Wednesday, June 7, 2017

Storied Visit to Elgin, Illinois

May, 2017




Once upon a time on Randall Road in northern Illinois, there were farms.  Many farms.  Many farms with fields touching, boundaried by oak trees and creeks.  In one field, black and white cows strolled, dropping their faces to nudge the green grass.  In another field, children climbed trees, ran through a forest of wild mustard and white flowers.


In the nearby town, known for many decades as “the city of churches”, the river hills included a synagogue and Mason’s Hall.  In the downtown, two major department stores, locally owned banks and restaurants, two theaters, a YMCA and YWCA, and a public library formed the safe circles of friendship for the town’s adults and younger members.

For those growing up in the town, summer morning music or academic programs at the junior high and high school were followed by afternoons of swimming at a public park pool.  At the same park in the evenings, twice a week, music concerts beckoned families and romancing couples to lie on blankets and study the stars or gather fireflies in glass jars.  Also on summer nights, before air-conditioning would entice them to watch television inside, families ended the evenings with a visit to Dairy Queen or A&W, momentarily freezing their memories.  Winters brought dark days and storms with weekends of ice skating by the white pavilion in the second public park, hot cocoa and marsh mellows served by Methodist ladies in woolen coats and mufflers. On particular occasions, the white pavilion, its stained glass windows gleaming like colored silk, welcomed little girls who pointed their toes on the wooden floor and swirled in pink and blue tutus made of netting.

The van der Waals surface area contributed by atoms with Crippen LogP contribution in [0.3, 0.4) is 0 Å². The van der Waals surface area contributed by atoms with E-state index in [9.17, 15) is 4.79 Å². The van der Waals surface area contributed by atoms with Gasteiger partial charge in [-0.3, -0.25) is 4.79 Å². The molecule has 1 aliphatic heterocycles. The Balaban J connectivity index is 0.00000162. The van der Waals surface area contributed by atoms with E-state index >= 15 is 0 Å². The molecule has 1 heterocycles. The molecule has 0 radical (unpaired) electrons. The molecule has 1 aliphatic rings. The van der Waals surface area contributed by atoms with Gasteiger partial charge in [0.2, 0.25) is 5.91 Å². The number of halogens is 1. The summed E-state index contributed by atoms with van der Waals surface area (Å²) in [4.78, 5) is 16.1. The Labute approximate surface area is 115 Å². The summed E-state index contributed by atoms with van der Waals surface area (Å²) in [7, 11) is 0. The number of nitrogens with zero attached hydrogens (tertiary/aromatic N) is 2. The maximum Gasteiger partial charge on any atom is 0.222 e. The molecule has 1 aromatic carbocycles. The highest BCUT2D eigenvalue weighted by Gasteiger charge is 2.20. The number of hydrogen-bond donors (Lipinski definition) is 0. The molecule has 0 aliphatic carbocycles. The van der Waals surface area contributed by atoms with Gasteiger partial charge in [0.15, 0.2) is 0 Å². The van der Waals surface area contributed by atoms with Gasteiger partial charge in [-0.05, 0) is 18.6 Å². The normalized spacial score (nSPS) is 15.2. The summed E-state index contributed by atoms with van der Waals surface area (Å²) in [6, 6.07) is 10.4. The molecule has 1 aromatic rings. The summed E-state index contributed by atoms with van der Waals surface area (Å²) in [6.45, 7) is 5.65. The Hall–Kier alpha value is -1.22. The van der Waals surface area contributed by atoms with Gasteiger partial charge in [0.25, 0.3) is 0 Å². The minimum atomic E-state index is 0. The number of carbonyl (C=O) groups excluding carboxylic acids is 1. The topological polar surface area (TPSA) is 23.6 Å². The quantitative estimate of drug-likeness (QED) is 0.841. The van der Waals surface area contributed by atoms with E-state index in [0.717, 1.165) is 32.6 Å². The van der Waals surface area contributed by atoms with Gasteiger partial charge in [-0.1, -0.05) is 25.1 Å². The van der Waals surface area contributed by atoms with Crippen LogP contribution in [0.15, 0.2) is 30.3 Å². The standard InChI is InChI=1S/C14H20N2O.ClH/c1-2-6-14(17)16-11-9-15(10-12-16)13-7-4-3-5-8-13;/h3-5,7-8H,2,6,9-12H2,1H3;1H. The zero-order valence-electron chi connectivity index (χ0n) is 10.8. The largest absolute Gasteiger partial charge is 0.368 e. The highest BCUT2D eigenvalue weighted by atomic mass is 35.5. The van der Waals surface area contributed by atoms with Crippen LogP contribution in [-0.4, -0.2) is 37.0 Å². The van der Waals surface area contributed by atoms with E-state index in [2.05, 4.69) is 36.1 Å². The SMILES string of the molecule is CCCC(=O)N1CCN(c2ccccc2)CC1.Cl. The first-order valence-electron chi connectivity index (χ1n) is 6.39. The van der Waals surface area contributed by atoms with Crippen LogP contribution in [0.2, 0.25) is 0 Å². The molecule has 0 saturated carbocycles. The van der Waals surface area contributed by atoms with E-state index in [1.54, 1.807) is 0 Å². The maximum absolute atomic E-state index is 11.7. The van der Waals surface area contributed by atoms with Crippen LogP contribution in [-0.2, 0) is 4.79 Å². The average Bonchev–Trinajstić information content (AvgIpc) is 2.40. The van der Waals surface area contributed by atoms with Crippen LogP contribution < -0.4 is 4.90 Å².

While the farms flourished, so did the town.  But in the rooms of commerce, engineers planned and later built a widened Randall Road that tore down the farmhouses, barns, and silos and buried the lives of the farmers and their families.  The children grew, partied, kissed and some lost their innocence in the back seat of their parents’ cars.  Others maintained an intricate balance of studiousness and shyness through adolescence to high school graduation.

Upon graduation, the children’s waters parted.  The built road became a commercial corridor dotted with chain stores, soulless centers of merchandise.  Perhaps as a counterbalance, windowless mega churches arose with concrete parking lots and thin borders of bushes.


Time passes....


Fifty years later, a few of those children--now carrying stories of retirement, grandchildren, and spouses’ deaths gather in a backyard that was once a farm field.  Here the ghosts of the Fox and Sauk Tribes linger with the ghosts of white settlers and farmers.  Now, the ghosts rise up in the late afternoon shadows and touch the shoulders of the grown children.  A windmill in the yard twirls in the breeze as a recognition of time turns down the smiles of those who were once entwined like leaves of morning glory vines.




  



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